THE combined reading of section 142 of the Constitution, the Organic Law on the Integrity of Political Parties and Candidates and Part II of the Standing Orders of the National Parliament shows that the following order of procedure has to be followed for the first two critical days of the 10th Parliament.
Wednesday 2 August 2017
- Members will assemble in the Chamber at the appointed time.
- The Clerk will read the National Gazette notification calling the Parliament together and the notification appointing the representative of the Governor-General to administer the Declaration of Office and Declaration of Loyalty. (This may be administered by the Chief Justice).
- Notice is given in the normal manner for the appointment of the Speaker and the Prime Minister.
- Parliament adjourns to the “next sitting day” which is Thursday 3rd August 2017 for the election of the Speaker followed by the Election of Prime Minister.
Continue reading "Is it constitutional to elect both the PM & Speaker today?" »
THE sound of shrieking children playing slowed my heart beat and brought a feeling of normalcy. My heart had been pumping furiously every day since election writs were issued.
It seemed that the children sensed it was safe to play after the nightmare – gunshots, deaths, destruction and chaos - of the past couple of weeks in Wabag town.
But I’m sure those children will never forget the sad events of this time which we hope will culminate with the formation of a new government on the floor of parliament, and a new prime minister, on Wednesday.
How will those children ever forget our young neighbourhood mother who lost her infant as she fled for her life from the hospital? She had been struggling to give birth in the maternity ward when assailants started destroying Wabag General Hospital in a surprise attack.
Continue reading "Election diary: How will our children remember this violent time?" »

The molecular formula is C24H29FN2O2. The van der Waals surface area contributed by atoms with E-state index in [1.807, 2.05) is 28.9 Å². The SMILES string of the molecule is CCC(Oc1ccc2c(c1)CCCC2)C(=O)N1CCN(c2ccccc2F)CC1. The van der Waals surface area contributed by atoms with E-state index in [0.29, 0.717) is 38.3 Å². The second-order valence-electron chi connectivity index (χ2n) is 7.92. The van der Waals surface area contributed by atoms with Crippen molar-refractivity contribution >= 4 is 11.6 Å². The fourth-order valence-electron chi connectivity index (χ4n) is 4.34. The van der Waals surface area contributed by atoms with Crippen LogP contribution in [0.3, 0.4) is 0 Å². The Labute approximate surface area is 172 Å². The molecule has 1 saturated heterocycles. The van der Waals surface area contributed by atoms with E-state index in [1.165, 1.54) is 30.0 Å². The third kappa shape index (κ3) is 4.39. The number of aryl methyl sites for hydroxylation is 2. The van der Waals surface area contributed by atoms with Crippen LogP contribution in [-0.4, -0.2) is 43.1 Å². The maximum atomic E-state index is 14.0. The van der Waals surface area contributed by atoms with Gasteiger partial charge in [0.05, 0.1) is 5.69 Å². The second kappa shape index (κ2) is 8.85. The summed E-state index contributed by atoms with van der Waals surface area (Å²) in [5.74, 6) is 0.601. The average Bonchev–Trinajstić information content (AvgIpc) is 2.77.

BUSA JEREMIAH WENOGO
EVENTS that have transpired leading to the formation of a new Papua New Guinean government are raising serious questions about the state of our union.
Already on social media there are calls for autonomy and even independence for some regions or provinces. Such calls are unwarranted but indicate the need for our elected leaders to assess the strength of our union.
The Bougainville crisis is a reminder that if we don't take this issue seriously, conflict between regions or ethnic groups may alter our nationhood forever.
Certainly the results of the 2017 national election demonstrate that, with one or two exceptions, our political parties are becoming more regionalised.
Continue reading "Take PNG's side to protect and defend our union" »
AS readers turned to PNG Attitude in the post-election turbulence (graph), SirMereke Morauta said a third independent politician has aligned with him to “play a leading role in the election of prime minister and formation of a new government” in Papua New Guinea.
South Fly MP-elect Sekie Agisa joins PNG’s first Airbus pilot and Rigo MP-elect, Captain Lekwa Gure, and leading businessman and Central governor-elect Robert Agarobe in aligning with the former prime minister in an Alliance grouping that looks increasingly credible.
Continue reading "O’Neill appeal wanes as Alliance moves to secure majority" »
BUSA JEREMIAH WENOGO
LET me state from the start that, when I refer to ‘electoral commission’, I include not only the commissioner himself but others.
The returning officers, assistant returning officers, counting officials and all the electoral commission’s agents who - one way or another - contributed to making sure the 2017 national elections were the worst in Papua New Guinea’s short history.
I am of the view that the current administration of the electoral commission has shown little proof that it has conducted its duties without fear or favour.
When the first seat (Tari- Pori) was declared, one could sense something was not right.
Continue reading "How this PNG election miscarried. Let me name the ways…." »
VINCENT MOSES | PNG News
WITH Papua New Guinea’s new parliament sitting for the first time tomorrow, Peter O’Neill’s desperation to secure numbers has reached unprecedented heights.
There was more drama at the airport yesterday as people from the North Fly and Western provincial seats sought to reinforce their new MP and Governor elects desire not to join the PNC Alotau camp.
They protected the MPs from hijackers until the arrival of PNG Party leader Belden Namah. The people then introduced the MPs to Mr Namah with much dancing and celebration.
However, upon landing at Port Moresby airport, police believed to be sympathetic to Mr O’Neill tried to hijack the two MPs. This resulted in a commotion as Mr Namah deterred the police.
Continue reading "Desperation of O'Neill & PNC cohorts reaches new heights" »
BUSA JEREMIAH WENOGO
THE declaration of Sir Mekere Morauta’s success in the seat of Moresby North West brought a big sigh of relieve to citizens across Papua New Guinea eager for the formation of a new government.